If you have any choice in the matter, you want to do what’s called a Parachute Landing Fall (PLF). You basically roll and distribute the force along your body. I remember reading a story about a skydiver whose chute failed. He had been trained to do a PLF in the military. A PLF has 5 contact points and he said he broke all 5 so he figures he did it right.

The wikipedia page for PLF shows you how you can practice it without actually falling from a great height.

“Realistically, can someone with no experience in falling survive a 10 meter drop (32 feet) onto conc”

Needed answer fast?

Watching Burn Notice reruns?

There’s also the stewardess who fell from an airplane , hit the side of a mountain and slid down the glacier. She survived, but had severe injuries. Again, she was the exception , not the rule.

Anecdotally, I saw a guy on top of a 18 foot boom crane shock himself and drop to a concrete floor (he didn’t perform lock out/tag out procedures) He broke his back and his pelvis and he was touch and go for a few months, but he lived. I also found a guy who fell from a second story landing into a sub-basement stairwell and landed on some concrete steps. Thanks to the miracle of alcohol consumption, he only broke his left arm and sustained some bruises.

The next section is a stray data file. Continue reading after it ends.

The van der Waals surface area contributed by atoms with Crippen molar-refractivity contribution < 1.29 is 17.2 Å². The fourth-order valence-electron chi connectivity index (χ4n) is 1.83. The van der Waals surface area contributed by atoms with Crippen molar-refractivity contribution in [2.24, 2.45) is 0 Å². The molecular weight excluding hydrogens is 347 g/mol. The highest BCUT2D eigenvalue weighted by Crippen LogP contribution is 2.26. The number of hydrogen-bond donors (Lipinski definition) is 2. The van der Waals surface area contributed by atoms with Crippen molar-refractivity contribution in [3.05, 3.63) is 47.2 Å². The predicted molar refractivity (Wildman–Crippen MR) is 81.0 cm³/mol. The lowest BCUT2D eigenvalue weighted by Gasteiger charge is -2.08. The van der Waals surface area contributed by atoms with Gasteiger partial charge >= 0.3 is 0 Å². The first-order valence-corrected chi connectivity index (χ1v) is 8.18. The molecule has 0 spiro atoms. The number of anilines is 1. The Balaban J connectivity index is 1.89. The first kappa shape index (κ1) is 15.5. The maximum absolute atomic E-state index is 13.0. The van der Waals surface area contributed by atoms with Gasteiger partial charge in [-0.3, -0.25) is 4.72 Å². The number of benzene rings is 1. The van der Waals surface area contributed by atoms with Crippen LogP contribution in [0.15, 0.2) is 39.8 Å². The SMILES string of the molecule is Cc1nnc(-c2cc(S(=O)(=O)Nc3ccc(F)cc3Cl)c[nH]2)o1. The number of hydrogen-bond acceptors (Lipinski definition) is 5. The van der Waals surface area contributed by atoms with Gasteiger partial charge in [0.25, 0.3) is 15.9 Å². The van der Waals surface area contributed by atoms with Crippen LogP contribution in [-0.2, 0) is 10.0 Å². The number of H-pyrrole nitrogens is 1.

It all depends upon how you land and whether something breaks your fall.Thirty feet on to your back and you are Christopher Reeve for the remainder of your life. Thirty into some snow covering the concrete, you just break a bone or get the wind knocked out you.

If you are talking about Vesna Vulovic, she was strapped into her seat when the plane exploded at 33,000 feet (due to a terrorist bomb). She didn’t free fall down to the ground. She remained in her seat and rode a piece of plane wreckage down, something like three seats and a hunk of fuselage, IIRC. Also, (again IIRC), she didn’t slide down the mountain. She just landed in deep snow. It’s still impressive, though, and she does hold the official record for surviving the highest fall without a parachute. She was the only one on the plane that survived.